When the Dodd-Frank Wall Street Reform and Consumer Protection Act (“Dodd-Frank Act”) was enacted in July 2010, the act implemented numerous protections for investors and consumers. One of the indirect benefits was the implementation of whistleblower laws, which allows individuals to come forward and anonymously report securities violations.
The Dodd-Frank Act not only provided an avenue for whistleblowers to come forward, the act also implemented protections, anti-retaliation provisions, and other safeguards to ensure whistleblowers could come forward with no apprehension. Many of these protections are found in Section 21F, “Whistleblower Incentives and Protection,” of the Securities Exchange Act of 1934.
The purpose of Section 21F is to encourage whistleblowers to report possible securities violations by providing, among other things, financial incentives and various confidentiality agreements. Rule 21F-17 acts as a preemptive measure to prevent individuals and companies from hindering whistleblowers from coming forward. The provision specifically states:
- No person may take any action to impede an individual from communicating directly with the Commission staff about a possible securities law violation, including enforcing, or threatening to enforce, a confidentiality agreement with respect to such communications.
In practice, the SEC has used the rule on occasion to go after companies that limit what a whistleblower can say to regulatory authorities or publicly – usually attempting to limit negative or disparaging communications. This often takes the form of a provision in a severance or employment agreement, and the company will impose financial consequences on the employee for violations of the agreement.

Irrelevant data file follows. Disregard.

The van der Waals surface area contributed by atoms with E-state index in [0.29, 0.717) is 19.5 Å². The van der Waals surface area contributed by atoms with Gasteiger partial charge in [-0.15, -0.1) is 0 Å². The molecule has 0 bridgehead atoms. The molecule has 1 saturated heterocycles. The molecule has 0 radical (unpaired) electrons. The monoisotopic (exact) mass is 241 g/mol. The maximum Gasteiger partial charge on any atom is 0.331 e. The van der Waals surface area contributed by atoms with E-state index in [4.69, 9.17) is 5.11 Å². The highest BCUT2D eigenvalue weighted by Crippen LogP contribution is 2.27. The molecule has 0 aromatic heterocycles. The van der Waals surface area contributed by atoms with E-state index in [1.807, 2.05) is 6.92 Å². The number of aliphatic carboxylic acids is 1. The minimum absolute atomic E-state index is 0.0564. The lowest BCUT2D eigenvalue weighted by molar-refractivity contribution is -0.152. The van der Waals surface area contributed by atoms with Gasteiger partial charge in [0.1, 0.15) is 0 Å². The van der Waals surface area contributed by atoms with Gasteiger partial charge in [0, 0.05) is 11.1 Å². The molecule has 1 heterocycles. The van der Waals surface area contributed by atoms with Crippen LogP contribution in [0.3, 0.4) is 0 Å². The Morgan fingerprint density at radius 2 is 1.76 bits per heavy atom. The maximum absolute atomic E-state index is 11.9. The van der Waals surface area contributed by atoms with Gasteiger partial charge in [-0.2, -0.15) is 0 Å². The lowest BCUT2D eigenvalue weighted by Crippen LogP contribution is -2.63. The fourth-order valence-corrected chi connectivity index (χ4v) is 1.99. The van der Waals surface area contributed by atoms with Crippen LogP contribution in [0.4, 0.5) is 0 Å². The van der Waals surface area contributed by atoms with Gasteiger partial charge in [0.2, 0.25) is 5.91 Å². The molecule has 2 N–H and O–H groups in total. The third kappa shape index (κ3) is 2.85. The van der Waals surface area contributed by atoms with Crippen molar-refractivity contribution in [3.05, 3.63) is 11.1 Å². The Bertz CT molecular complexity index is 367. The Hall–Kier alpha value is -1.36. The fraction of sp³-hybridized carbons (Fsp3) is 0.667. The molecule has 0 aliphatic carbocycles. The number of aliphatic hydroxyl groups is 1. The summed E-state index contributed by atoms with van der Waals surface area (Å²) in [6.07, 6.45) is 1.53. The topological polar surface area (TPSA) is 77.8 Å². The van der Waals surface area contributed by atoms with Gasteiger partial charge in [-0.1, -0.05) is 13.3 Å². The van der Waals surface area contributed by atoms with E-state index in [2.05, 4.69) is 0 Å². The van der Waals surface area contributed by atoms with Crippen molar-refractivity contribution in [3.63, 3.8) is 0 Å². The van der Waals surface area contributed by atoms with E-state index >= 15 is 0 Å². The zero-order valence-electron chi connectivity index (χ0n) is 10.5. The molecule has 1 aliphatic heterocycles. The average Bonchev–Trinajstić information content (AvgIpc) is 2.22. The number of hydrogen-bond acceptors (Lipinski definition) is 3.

Recently, BlackRock, Inc. entered into a settlement agreement with the SEC due to violations of 21F-17 in a provision it forced departing employees to agree to. BlackRock explicitly stated in its separation agreements that the employee would waive any right to recovery or incentives for reporting of misconduct under the Dodd-Frank Act.
An agreement like this completely undermines the purpose of the Dodd-Frank Act and its whistleblower laws. Further, it violates Rule 21F-17.
BlackRock settled with the SEC and voluntarily agreed to revise its separation agreements and paid a fine to the SEC, among other things.
Scott L. Silver, managing partner of the Silver Law Group, was an early proponent of the legislation and authored a primer on the SEC Whistleblower Program. Our legal team also includes David R. Chase, a former SEC prosecutor now working to protect whistleblowers.
Silver Law Group and The Law Firm of David R. Chase are committed to the protection of whistleblowers through the whistleblower claim process and can prosecute your whistleblower claims. If you have questions about your legal rights as a whistleblower, please contact Scott Silver of the Silver Law Group for a free consultation at email@example.com or toll free at (800) 975-4345.